Catholic League president Bill Donohue comments on the new school year:

For the most part, Catholic schools across the nation have opened normally. For the most part, public schools across the nation have opened abnormally (if at all). The contrast in administrative competence could not be more stark. Here is a representative sample.


  • Schools in the Archdiocese of Atlanta returned to in-person instruction August 12. The public schools opened August 24 with virtual learning.


  • All schools in the Archdiocese of Boston opened in September to in-person instruction. All public schools opened remotely.


  • All schools in the Archdiocese of Chicago opened to in-person learning August 17. The public schools opened remotely September 8.


  • All schools in the Archdiocese of Cincinnati are open to in-person instruction. The public schools resorted to distance learning for the first five weeks of the school year.


  • The Diocese of Dallas opened to in-person learning September 2, six days before a start date ordered by Dallas County health officials. The public schools did not open to in-person learning until September 8.


  • The Archdiocese of Denver started August 24 with in-person learning. The public schools started the same day, but with remote learning; it continues until October 16.

District of Columbia

  • The Archdiocese of Washington schools opened as early as August 25, roughly half in-person. The public schools opened to distance learning August 31, and will continue that way until November 6.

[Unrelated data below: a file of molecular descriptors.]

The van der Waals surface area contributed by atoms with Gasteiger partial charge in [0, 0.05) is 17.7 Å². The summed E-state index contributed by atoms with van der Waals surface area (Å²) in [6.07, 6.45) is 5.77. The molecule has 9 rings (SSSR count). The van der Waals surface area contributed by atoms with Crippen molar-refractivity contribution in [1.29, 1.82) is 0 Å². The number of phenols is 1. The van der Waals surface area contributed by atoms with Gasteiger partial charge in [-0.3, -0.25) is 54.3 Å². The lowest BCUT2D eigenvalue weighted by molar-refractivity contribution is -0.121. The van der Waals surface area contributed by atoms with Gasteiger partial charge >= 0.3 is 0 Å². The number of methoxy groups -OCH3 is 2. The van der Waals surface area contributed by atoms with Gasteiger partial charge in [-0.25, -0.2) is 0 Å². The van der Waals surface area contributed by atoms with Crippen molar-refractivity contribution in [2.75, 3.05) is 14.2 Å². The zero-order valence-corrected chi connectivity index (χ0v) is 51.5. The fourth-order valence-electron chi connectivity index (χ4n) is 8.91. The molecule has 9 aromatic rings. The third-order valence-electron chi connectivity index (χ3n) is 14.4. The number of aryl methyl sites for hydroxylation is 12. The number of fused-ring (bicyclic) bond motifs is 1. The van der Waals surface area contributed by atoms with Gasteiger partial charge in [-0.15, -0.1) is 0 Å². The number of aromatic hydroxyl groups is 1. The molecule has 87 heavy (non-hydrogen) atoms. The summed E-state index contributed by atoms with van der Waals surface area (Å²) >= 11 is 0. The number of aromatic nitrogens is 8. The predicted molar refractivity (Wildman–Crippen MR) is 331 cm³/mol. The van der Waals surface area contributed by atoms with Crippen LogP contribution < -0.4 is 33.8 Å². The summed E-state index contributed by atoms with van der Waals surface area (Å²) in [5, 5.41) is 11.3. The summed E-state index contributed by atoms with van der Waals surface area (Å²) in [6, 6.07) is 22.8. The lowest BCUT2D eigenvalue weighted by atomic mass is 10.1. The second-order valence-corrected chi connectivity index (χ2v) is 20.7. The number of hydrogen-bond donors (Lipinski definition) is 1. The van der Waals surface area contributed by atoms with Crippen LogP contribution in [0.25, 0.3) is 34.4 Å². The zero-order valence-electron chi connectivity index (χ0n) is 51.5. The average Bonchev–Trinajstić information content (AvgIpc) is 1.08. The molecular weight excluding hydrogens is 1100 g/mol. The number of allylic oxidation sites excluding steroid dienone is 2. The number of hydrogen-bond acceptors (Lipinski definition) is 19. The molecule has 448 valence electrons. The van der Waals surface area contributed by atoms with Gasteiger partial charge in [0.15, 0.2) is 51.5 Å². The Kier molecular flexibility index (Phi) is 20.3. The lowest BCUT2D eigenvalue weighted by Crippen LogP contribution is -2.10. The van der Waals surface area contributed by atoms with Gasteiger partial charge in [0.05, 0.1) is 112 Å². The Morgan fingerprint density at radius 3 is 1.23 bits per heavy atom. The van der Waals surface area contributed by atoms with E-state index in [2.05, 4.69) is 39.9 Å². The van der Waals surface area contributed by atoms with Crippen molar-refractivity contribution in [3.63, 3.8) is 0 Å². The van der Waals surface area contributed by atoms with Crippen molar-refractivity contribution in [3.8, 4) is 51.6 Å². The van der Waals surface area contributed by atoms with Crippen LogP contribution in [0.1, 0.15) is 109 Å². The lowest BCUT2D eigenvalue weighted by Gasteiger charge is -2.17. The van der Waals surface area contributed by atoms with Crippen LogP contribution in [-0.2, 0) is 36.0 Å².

• Many schools in the Archdiocese of Galveston-Houston opened August 13 to in-person learning; some elected to open remotely. Public schools opened September 8, all with remote learning. None will open in-person before October 16.


  • The schools in the Archdiocese of Milwaukee opened in-person. The public schools opened remotely.

New York City

  • The Archdiocese of New York and the Diocese of Brooklyn opened to in-person learning five days a week on September 9. New York City public schools will not open until September 21, starting with three days a week. The teachers threatened to strike, which is illegal in New York.


  • Schools in the Archdiocese of Philadelphia opened partly in-person and partly virtually. The public schools opened only to remote learning.


  • The Diocese of Pittsburgh opened to in-person instruction September 8. The public schools opened to distance learning the same day.

San Diego

  • All 39 schools in the Diocese of San Diego will have in-person learning by the end of September. Public school officials cannot agree when to reopen the schools (including distance learning).


The teachers’ unions are responsible for the stalling tactics, citing unfounded horror stories about Covid’s effects on kids. Elementary and secondary schools have been opened in Europe for weeks, if not months, without the kinds of calamities that American educrats have been  predicting.

Politics is also playing a role. The Los Angeles County Public Health Director reportedly told school officials and medical staff that the public schools will not open “until after the election, in early November.” This is obviously being done to hurt President Trump at the polls.

Meanwhile, Catholic schools have returned to normal in this country. One more reason why school choice makes eminently good sense. As usual, the biggest victims—minority students from low-income families—are the ones being punished. Perversely, those who rhetorically champion their cause are responsible.

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